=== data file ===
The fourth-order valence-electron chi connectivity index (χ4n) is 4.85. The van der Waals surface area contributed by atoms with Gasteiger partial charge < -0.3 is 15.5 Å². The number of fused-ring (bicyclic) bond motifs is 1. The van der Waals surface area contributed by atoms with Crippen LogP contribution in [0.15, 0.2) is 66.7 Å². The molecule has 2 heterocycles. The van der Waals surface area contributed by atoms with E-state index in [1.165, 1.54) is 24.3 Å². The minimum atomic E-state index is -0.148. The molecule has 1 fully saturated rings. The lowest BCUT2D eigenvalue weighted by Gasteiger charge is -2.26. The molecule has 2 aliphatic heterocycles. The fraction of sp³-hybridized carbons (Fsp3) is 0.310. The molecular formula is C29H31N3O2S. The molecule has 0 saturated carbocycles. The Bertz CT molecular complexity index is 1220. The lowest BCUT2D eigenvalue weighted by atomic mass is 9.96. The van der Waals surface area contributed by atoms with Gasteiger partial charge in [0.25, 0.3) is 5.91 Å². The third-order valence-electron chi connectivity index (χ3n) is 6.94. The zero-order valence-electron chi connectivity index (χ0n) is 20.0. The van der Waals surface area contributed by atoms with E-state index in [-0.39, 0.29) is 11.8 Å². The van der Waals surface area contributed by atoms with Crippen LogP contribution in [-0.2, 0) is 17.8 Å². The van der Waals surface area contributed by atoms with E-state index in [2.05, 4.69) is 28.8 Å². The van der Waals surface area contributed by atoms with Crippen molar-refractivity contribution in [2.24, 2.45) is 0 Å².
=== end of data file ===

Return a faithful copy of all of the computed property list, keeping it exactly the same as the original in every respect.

The fourth-order valence-electron chi connectivity index (χ4n) is 4.85. The van der Waals surface area contributed by atoms with Gasteiger partial charge < -0.3 is 15.5 Å². The number of fused-ring (bicyclic) bond motifs is 1. The van der Waals surface area contributed by atoms with Crippen LogP contribution in [0.15, 0.2) is 66.7 Å². The molecule has 2 heterocycles. The van der Waals surface area contributed by atoms with E-state index in [1.165, 1.54) is 24.3 Å². The minimum atomic E-state index is -0.148. The molecule has 1 fully saturated rings. The lowest BCUT2D eigenvalue weighted by Gasteiger charge is -2.26. The molecule has 2 aliphatic heterocycles. The fraction of sp³-hybridized carbons (Fsp3) is 0.310. The molecular formula is C29H31N3O2S. The molecule has 0 saturated carbocycles. The Bertz CT molecular complexity index is 1220. The lowest BCUT2D eigenvalue weighted by atomic mass is 9.96. The van der Waals surface area contributed by atoms with Gasteiger partial charge in [0.25, 0.3) is 5.91 Å². The third-order valence-electron chi connectivity index (χ3n) is 6.94. The zero-order valence-electron chi connectivity index (χ0n) is 20.0. The van der Waals surface area contributed by atoms with E-state index in [-0.39, 0.29) is 11.8 Å². The van der Waals surface area contributed by atoms with Crippen LogP contribution in [-0.2, 0) is 17.8 Å². The van der Waals surface area contributed by atoms with E-state index in [2.05, 4.69) is 28.8 Å². The van der Waals surface area contributed by atoms with Crippen molar-refractivity contribution in [2.24, 2.45) is 0 Å².